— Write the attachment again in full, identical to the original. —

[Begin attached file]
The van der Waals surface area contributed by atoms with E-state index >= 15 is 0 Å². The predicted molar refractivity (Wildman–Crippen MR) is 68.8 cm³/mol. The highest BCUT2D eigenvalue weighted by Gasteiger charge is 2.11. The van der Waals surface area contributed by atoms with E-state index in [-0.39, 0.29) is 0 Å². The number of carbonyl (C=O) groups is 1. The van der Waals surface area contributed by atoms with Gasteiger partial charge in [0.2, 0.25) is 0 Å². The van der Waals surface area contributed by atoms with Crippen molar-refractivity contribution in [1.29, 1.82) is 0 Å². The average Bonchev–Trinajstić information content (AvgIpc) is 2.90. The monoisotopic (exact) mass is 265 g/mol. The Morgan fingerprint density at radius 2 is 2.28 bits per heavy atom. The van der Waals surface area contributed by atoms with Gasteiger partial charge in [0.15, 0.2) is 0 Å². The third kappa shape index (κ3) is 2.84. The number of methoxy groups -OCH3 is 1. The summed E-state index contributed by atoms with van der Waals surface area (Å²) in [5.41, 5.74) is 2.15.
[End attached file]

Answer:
The van der Waals surface area contributed by atoms with E-state index >= 15 is 0 Å². The predicted molar refractivity (Wildman–Crippen MR) is 68.8 cm³/mol. The highest BCUT2D eigenvalue weighted by Gasteiger charge is 2.11. The van der Waals surface area contributed by atoms with E-state index in [-0.39, 0.29) is 0 Å². The number of carbonyl (C=O) groups is 1. The van der Waals surface area contributed by atoms with Gasteiger partial charge in [0.2, 0.25) is 0 Å². The van der Waals surface area contributed by atoms with Crippen molar-refractivity contribution in [1.29, 1.82) is 0 Å². The average Bonchev–Trinajstić information content (AvgIpc) is 2.90. The monoisotopic (exact) mass is 265 g/mol. The Morgan fingerprint density at radius 2 is 2.28 bits per heavy atom. The van der Waals surface area contributed by atoms with Gasteiger partial charge in [0.15, 0.2) is 0 Å². The third kappa shape index (κ3) is 2.84. The number of methoxy groups -OCH3 is 1. The summed E-state index contributed by atoms with van der Waals surface area (Å²) in [5.41, 5.74) is 2.15.